There are some “givens” when it comes to living with a toddler. One of those certainties is that every single one of my baby girl’s experiences requires, in her mind, a huge, dramatic response. For two-year-olds (and those who act like them), falling on the carpet means extreme crying. Being super sleepy or super hungry means extreme frustration and attitude. Being super happy means extreme evidences of joy: dancing, tumbling, screaming, etc.
My baby stays on 10. Lol!
And frankly, I love that about her. She feels deeply. Her responses, though childish, are authentic.
But as much as I love that about her, I want her to eventually learn that some things are just not that deep. They aren’t! Everything doesn’t require an extreme response or even deep contemplation. We live in a world where we are either making mountains out of molehills, as my Granny used to say, or we are ignoring real mountains altogether. We are either being psycho-analyzed by Dr. Phil or putting all our ratchetness on display on Maury. There’s often no balance. We either refuse to respond to the things that really need our response or we are responding with too much drama, attention and unnecessary fanfare to things that are unimportant and insignificant (See the Knowles/Carter saga or the Willow Smith bed photo mess). And as much as I like pop culture and the occasional celebrity kerfluffle, I think it’s the extra attention/over-dramatization/over-analysis that disturbs me the most because by having these extreme responses we are ascribing some kind of deeper meaning to things that don’t matter. Which inevitably takes away from the things that do.
The following example is probably a silly one but it’s the one that got me thinking about all this:
I have a very specific position on taking the trash out.
I won’t do it.
Not at all.
I will let the trash grow into a 6ft looming pile of stink before I take it out to the curb.
And this is not because I’m lazy or enjoy the smell of rotten bananas or prefer a filthy kitchen.
(It never gets that bad, by the way).
It’s because it’s his job.
And I know the very fact that I’ve said “his job” has my feminist friends reeling and my not-so feminist friends hi-fiving each other and shouting, “Hallelujah!”
You’re both jumping the gun.
Because when I say his job, I’m not making any profound statement about gender roles in marriages.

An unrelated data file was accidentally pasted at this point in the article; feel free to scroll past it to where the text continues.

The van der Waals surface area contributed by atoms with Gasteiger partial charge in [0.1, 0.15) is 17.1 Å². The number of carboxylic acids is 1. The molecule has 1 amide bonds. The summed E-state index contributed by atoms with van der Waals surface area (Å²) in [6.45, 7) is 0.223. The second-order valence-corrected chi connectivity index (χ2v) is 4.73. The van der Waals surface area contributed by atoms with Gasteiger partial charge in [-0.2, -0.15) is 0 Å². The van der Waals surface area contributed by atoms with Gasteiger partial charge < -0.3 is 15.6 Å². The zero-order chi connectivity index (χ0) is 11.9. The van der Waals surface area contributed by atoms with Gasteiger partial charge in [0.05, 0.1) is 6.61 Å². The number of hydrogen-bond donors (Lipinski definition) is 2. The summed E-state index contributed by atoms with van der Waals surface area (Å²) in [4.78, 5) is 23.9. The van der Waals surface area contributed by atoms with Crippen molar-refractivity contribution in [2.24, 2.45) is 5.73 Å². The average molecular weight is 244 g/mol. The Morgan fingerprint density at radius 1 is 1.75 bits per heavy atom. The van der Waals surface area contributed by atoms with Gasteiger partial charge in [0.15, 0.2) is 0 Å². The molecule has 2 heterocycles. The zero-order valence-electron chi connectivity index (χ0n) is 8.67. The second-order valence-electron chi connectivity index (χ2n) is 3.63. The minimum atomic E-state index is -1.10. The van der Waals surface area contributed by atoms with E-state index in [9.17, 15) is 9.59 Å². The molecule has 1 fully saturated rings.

I’m more interested in HIS role in OUR marriage.
This one dude.
This one man and the one out of maybe three mandatory job requirements for THIS particular gig he was hired for nearly six years ago.
It might have even been written in our vows somewhere, although I can’t remember exactly.
“Do you thou William promise to always and forever take the garbage outside?”
Or something like that.
Nevertheless, when he said “I Do,” I said, “I Don’t!”
Take out the garbage, that is.
And it’s not that I can’t take the trash out (feminists friends can clap here).
It’s that I choose not to.
I choose instead to wash dishes, do laundry, plant veggies and prune roses, clean toilets and tubs, dust and vacuum, pick up toddler toys, wash said toddler’s bottom, pick up the toddler toys that somehow magically appear once again on the floor, pick up grown man socks, cook dinner…alright, throw meat and veggies in crock pot… and well, I suppose you get the point.
So yes, I draw the line at taking the trash out.
It’s a line firmly embedded in the concrete commitments of our household.
A line never to be crossed without consequence. 🙂
Now in the world of over-dramatic responses and pseudo psycho-analysis, all this says something significant about me. Maybe my being so adamant about not taking out the trash is symbolic of my inner need to have some say, some control over the part of my life (wifedom and motherhood) that feels the most out of control. Or maybe not taking out the trash is a metaphor for me not wanting to get down and dirty in life (although I do clean the toilet so there’s that glitch in the matrix). It’s possible that my refusal is fueled by my desire for my husband to serve me in some small kind of reciprocal manner given all that I do in and outside of the home.
Maybe, just maybe…
I just don’t WANT to take out the trash.
As I said, some things are just not that deep.
The bills that are due in my house? That’s deep.
My search for purpose through my passions? My love for Jesus? Those are way deep.
My desire to be a loving, faithful, dedicated wife and mother in spite of my many flaws? Whew! That’s five-layers deep.
Me not wanting to take the trash out? Not so much.
I think if we (the collective we) could just get over ourselves… get past having a two-year old response to everything… we will free ourselves up to focus on the truly deep stuff. The stuff that matters.
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This post is the latest in Tracey Michae’l Lewis-Giggetts’ “Faith & Motherhood” series.
Tracey Michae'l is a writer and educator based out of the Philadelphia area. She is a wife to William and a mother to a beautiful two-year old little girl. You can find her on the web at www.traceymlewis.com.